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Nikon D3200

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    andybebbs
    andybebbs  6118 forum posts United Kingdom1 Constructive Critique Points
    12 Nov 2012 - 8:29 AM

    Just got myself a Nikon D3200 with the 18-55vr lens and want to get myself a wide angle lens and was considering the sigma 10-20mm any thoughts.
    Andy

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    12 Nov 2012 - 8:29 AM

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    YoBellzaa
    YoBellzaa ePHOTOzine Staff 7224 forum postsYoBellzaa vcard England
    12 Nov 2012 - 8:41 AM

    Hi Andy, it scored well in our review: http://www.ephotozine.com/article/sigma-10-20mm-f-3-5-ex-dc-hsm-interchangeable-...

    JohnParminter
    12 Nov 2012 - 9:33 AM


    Quote: the sigma 10-20mm any thoughts.

    Andy,

    I find it produces odd results and is an acquired taste. It crams in loads of scene but even significant objects can be diminished in size and perspective. It will exaggerate foreground objects but you have to get really close to them. It can also produce very noticeable lens distortion of various kinds.

    It has however been very useful on a handful of occasions where I have wanted to photograph a very big scene and didn't want to stitch separate images together but I hardly use it anymore preferring a standard range zoom lens for landscapes.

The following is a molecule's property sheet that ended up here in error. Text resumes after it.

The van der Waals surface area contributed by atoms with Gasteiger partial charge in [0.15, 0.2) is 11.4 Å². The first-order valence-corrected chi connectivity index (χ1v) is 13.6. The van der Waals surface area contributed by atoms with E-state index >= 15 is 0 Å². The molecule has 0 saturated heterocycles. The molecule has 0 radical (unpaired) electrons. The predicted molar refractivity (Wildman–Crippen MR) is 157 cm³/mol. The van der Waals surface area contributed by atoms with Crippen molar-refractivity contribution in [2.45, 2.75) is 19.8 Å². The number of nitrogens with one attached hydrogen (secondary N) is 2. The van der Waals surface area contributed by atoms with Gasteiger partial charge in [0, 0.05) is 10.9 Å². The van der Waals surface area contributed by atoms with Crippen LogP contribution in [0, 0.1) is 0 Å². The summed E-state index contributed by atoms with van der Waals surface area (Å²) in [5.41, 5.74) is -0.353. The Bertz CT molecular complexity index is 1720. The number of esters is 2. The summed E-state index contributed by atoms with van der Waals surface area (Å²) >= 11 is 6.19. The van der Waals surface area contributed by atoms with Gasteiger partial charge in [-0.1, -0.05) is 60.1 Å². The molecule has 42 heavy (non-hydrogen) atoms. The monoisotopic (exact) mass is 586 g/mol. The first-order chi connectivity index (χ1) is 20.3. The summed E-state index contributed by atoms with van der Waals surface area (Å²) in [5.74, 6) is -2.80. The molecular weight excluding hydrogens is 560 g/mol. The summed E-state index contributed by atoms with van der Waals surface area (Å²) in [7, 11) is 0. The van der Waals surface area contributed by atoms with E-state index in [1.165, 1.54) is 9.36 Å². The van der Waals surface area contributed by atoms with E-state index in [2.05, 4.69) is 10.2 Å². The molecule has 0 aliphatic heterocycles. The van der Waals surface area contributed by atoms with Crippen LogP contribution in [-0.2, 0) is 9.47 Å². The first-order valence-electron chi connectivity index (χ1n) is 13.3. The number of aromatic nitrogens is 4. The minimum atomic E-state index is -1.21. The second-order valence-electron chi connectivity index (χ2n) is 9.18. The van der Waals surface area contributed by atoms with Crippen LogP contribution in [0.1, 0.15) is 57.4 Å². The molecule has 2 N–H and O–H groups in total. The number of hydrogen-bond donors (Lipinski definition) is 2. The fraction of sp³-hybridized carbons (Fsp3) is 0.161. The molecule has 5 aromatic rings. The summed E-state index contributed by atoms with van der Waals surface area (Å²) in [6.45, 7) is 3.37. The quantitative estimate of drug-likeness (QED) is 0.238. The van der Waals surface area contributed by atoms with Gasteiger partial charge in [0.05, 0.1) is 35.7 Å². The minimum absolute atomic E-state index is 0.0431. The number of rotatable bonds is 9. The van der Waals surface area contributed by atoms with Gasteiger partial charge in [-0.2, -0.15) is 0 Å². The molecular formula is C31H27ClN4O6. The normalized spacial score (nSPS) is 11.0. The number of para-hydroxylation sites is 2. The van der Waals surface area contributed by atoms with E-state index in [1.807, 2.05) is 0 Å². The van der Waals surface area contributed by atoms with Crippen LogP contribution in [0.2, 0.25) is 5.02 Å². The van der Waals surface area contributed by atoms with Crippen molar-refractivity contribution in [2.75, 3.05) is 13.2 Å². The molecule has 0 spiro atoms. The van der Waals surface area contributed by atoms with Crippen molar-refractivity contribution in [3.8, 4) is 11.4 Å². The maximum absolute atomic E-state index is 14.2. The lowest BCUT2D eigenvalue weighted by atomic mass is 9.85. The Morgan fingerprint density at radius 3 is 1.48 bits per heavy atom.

The 10-20mm is a common lens these days and you will see many landscape photos taken with this lens which makes for many images looking quite similar in style to each other, it may be worth not choosing this lens just to try and compose and produce images different to the wide angle style that is so prevalent these days, perhaps.. ??

    But I do think it will serve you well if you do have a requirement for a wide angle lens.

    Smile

    cameracat
    cameracat  108578 forum posts Norfolk Island61 Constructive Critique Points
    12 Nov 2012 - 11:04 AM


    Quote: and want to get myself a wide angle lens

    You already have one in the 18mm end of your 18-55mm, Any wider than that brings with it the problems mentioned, ie: Horrendous verticals, Nightmare time with vignetting when using filters etc etc, 16mm is a better option on a crop sensor as it equates to 24mm, This can still have a few issues, But far less than going any wider, So when you look at it, The difference between your 18mm and 16mm is negligible, Even at 14mm things start looking " Weird ", So if your into weird a " Lens Baby " might be a better option.

    My problem with silly wide lens landscapes, Is they don't look natural to the eye, By that I mean, If you are standing there looking at a fantastic vista, You just don't get converging clouds, Or converging verticals like trees, Sure you can Photoshop your way out of that, But you then throw away a considerable amount of the image/data, In the correction process.

    Another option if you want really weird stuff is a fisheye, But even that has a limited appeal after a few frames.